ART HELP:

corporalbutts:

Cutting to the chase I am doing a project for my art class that requires me to do a piece that is 60ftx1ft long.

60 feet is a HUGE size.

Long story short, I need your URLs, and if you reblog/like this post I will write your URL down on my piece.

I NEED 60 FEET OF URLS AND I HAVE SMALL HANDWRITING. PLEASE REBLOG FOR ONE REASON, AND ONE REASON ONLY:

image

penguinsledding:

carebearkidd:

thedeadhatter:

chaosunit0010:

Why the hell were these guys in prison.

Probably for being the only fucking sane people in the entire town.

Nah, bro, I bet they’re legit criminals. And this scene does things for us as the audience: it humanizes these villains for one. Prisoners are people too, something that (at east in the US), we tend to fucking forget. For two, we only see them as sympathetic because of Aang. There’s a Jesus motif here, because Aang doesn’t judge them based on their past. It emphasizes Aang’s character as a monk.
To contrast, if Sokka was the one thrown in this cell, he—as a “water tribe warrior” would be less tolerant of the criminals and they’d simply be background characters, props to emphasize the terrible environment Sokka is in.
"Why the hell were these guys in prison?"
Well, they broke the law and it’s as simple as that. It’s the same for prisoners in the real world, and chances are you wouldn’t know you were talking to one unless you sat in his cell with him, like Aang does. And he still isn’t judging.

YES. That’s one of the best things about Avatar, in my opinion. We see over and over again that the “villains” are human. It introduces us to sympathetic Fire Nation character after Fire Nation character, while showing us characters from our “heroic” nations who are not the heroes they should be. 
It’s also one of the best things about Aang. He is so sweet and loving, and he doesn’t think anyone is undeserving of that love.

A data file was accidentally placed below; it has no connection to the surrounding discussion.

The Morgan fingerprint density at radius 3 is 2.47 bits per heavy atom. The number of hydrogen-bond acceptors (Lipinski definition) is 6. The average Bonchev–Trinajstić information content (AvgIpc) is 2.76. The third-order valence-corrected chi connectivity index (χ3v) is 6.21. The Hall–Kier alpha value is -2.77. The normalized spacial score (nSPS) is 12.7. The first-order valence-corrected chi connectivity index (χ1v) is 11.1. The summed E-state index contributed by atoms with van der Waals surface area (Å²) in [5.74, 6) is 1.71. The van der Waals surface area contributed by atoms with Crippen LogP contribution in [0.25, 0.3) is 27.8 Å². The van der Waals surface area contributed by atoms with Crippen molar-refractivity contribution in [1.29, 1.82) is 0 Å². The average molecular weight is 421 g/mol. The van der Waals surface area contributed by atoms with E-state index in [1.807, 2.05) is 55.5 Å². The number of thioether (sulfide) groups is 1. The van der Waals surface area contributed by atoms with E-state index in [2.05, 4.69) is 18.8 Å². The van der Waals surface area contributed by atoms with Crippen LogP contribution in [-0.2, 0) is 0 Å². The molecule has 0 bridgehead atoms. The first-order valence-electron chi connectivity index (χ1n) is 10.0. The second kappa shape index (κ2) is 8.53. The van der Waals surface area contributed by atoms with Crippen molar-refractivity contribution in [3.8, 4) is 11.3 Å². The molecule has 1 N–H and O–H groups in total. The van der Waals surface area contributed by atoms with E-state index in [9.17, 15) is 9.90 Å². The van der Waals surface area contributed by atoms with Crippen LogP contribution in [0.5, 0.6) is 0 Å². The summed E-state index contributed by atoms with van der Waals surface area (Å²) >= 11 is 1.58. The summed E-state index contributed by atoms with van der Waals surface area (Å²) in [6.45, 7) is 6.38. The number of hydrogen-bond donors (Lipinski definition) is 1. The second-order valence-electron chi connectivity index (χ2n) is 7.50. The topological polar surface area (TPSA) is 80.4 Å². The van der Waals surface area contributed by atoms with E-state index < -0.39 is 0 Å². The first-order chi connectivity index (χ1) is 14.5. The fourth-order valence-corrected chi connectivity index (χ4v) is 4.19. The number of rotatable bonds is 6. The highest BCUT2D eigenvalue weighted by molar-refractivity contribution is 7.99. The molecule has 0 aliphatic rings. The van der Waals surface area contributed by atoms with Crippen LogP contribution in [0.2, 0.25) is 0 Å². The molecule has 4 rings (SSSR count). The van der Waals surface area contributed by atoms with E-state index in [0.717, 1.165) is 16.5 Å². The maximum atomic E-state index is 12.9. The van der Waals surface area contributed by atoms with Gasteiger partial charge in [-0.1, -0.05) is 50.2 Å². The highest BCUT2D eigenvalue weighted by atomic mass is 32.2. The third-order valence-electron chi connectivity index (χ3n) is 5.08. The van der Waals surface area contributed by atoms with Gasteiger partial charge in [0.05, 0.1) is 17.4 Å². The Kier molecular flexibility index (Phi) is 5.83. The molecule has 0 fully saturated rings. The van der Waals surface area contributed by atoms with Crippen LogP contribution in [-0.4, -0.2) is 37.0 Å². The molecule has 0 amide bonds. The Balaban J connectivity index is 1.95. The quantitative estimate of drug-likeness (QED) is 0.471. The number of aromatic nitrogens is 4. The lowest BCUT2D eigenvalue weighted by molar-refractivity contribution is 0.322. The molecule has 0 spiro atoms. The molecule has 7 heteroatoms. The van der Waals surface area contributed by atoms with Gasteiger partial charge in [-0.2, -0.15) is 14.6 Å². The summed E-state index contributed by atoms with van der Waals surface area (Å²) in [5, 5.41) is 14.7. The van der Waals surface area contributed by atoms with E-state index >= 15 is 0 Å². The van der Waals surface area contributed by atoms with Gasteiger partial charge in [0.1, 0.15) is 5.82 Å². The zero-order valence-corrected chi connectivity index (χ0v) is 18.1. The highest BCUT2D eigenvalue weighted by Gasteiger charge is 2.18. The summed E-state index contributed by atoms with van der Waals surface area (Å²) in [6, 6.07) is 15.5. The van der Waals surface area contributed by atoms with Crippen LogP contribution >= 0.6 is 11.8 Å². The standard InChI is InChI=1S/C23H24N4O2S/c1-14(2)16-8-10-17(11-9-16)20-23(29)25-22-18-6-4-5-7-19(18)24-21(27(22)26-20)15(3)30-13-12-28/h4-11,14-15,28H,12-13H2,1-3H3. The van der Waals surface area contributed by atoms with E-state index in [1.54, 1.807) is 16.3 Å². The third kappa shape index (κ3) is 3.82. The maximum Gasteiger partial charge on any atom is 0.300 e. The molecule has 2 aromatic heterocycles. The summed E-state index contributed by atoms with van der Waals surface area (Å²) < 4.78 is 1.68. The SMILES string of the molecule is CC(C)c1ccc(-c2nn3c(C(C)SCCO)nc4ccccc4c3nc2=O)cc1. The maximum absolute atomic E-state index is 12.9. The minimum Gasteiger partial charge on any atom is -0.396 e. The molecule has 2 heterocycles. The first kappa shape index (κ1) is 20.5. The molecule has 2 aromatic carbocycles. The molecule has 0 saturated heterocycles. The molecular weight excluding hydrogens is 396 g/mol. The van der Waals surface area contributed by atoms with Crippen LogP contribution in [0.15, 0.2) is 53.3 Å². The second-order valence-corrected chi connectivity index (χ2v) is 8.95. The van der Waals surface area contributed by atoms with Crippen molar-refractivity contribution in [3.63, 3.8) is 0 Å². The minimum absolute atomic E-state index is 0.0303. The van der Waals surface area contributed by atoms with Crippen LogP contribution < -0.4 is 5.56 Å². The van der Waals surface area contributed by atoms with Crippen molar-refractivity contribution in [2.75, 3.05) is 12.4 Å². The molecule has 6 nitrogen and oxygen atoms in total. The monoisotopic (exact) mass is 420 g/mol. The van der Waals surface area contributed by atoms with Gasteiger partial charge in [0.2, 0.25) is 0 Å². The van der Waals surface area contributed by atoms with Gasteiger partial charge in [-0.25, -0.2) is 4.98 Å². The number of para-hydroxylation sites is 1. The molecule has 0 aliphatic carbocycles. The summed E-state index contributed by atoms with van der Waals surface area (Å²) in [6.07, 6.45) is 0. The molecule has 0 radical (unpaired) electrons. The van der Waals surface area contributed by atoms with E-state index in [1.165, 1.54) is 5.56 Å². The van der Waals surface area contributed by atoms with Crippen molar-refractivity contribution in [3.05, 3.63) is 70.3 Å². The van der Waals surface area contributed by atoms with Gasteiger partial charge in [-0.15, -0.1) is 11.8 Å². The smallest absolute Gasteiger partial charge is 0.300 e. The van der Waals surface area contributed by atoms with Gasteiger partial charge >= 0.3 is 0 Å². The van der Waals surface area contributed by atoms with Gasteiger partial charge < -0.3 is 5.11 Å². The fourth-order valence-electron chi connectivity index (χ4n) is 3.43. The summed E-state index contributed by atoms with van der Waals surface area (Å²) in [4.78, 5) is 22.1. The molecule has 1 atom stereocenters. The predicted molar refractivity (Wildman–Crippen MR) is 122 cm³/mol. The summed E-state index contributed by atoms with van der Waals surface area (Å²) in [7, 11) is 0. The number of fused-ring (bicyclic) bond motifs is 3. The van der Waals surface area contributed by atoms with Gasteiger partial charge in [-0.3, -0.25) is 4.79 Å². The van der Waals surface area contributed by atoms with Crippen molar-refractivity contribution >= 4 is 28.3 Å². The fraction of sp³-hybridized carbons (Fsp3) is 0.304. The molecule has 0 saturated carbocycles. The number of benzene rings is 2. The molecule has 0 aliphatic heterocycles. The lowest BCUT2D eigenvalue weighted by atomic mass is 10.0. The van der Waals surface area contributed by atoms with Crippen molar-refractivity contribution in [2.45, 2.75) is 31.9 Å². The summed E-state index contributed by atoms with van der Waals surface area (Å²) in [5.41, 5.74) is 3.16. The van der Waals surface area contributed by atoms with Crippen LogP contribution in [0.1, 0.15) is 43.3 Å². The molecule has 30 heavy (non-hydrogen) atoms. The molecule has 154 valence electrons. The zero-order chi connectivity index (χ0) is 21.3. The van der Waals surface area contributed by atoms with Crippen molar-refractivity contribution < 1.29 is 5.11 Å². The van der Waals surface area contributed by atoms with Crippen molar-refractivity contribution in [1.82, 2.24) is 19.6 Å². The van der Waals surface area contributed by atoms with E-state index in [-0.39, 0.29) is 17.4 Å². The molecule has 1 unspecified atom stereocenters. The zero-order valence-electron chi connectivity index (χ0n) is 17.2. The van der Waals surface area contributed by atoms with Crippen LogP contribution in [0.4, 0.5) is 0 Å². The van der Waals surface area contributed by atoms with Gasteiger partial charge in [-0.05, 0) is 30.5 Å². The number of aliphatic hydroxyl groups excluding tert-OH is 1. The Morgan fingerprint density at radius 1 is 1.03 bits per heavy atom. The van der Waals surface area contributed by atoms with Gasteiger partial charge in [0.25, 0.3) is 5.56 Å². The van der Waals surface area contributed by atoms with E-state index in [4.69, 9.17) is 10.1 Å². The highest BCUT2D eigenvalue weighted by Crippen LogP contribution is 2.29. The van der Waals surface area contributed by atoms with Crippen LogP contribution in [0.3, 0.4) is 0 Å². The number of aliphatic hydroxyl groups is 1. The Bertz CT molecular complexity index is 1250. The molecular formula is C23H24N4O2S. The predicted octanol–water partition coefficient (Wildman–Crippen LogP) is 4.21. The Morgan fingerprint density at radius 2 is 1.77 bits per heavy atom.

Zoom Info
penguinsledding:

carebearkidd:

thedeadhatter:

chaosunit0010:

Why the hell were these guys in prison.

Probably for being the only fucking sane people in the entire town.

Nah, bro, I bet they’re legit criminals. And this scene does things for us as the audience: it humanizes these villains for one. Prisoners are people too, something that (at east in the US), we tend to fucking forget. For two, we only see them as sympathetic because of Aang. There’s a Jesus motif here, because Aang doesn’t judge them based on their past. It emphasizes Aang’s character as a monk.
To contrast, if Sokka was the one thrown in this cell, he—as a “water tribe warrior” would be less tolerant of the criminals and they’d simply be background characters, props to emphasize the terrible environment Sokka is in.
"Why the hell were these guys in prison?"
Well, they broke the law and it’s as simple as that. It’s the same for prisoners in the real world, and chances are you wouldn’t know you were talking to one unless you sat in his cell with him, like Aang does. And he still isn’t judging.

YES. That’s one of the best things about Avatar, in my opinion. We see over and over again that the “villains” are human. It introduces us to sympathetic Fire Nation character after Fire Nation character, while showing us characters from our “heroic” nations who are not the heroes they should be. 
It’s also one of the best things about Aang. He is so sweet and loving, and he doesn’t think anyone is undeserving of that love.
Zoom Info
penguinsledding:

carebearkidd:

thedeadhatter:

chaosunit0010:

Why the hell were these guys in prison.

Probably for being the only fucking sane people in the entire town.

Nah, bro, I bet they’re legit criminals. And this scene does things for us as the audience: it humanizes these villains for one. Prisoners are people too, something that (at east in the US), we tend to fucking forget. For two, we only see them as sympathetic because of Aang. There’s a Jesus motif here, because Aang doesn’t judge them based on their past. It emphasizes Aang’s character as a monk.
To contrast, if Sokka was the one thrown in this cell, he—as a “water tribe warrior” would be less tolerant of the criminals and they’d simply be background characters, props to emphasize the terrible environment Sokka is in.
"Why the hell were these guys in prison?"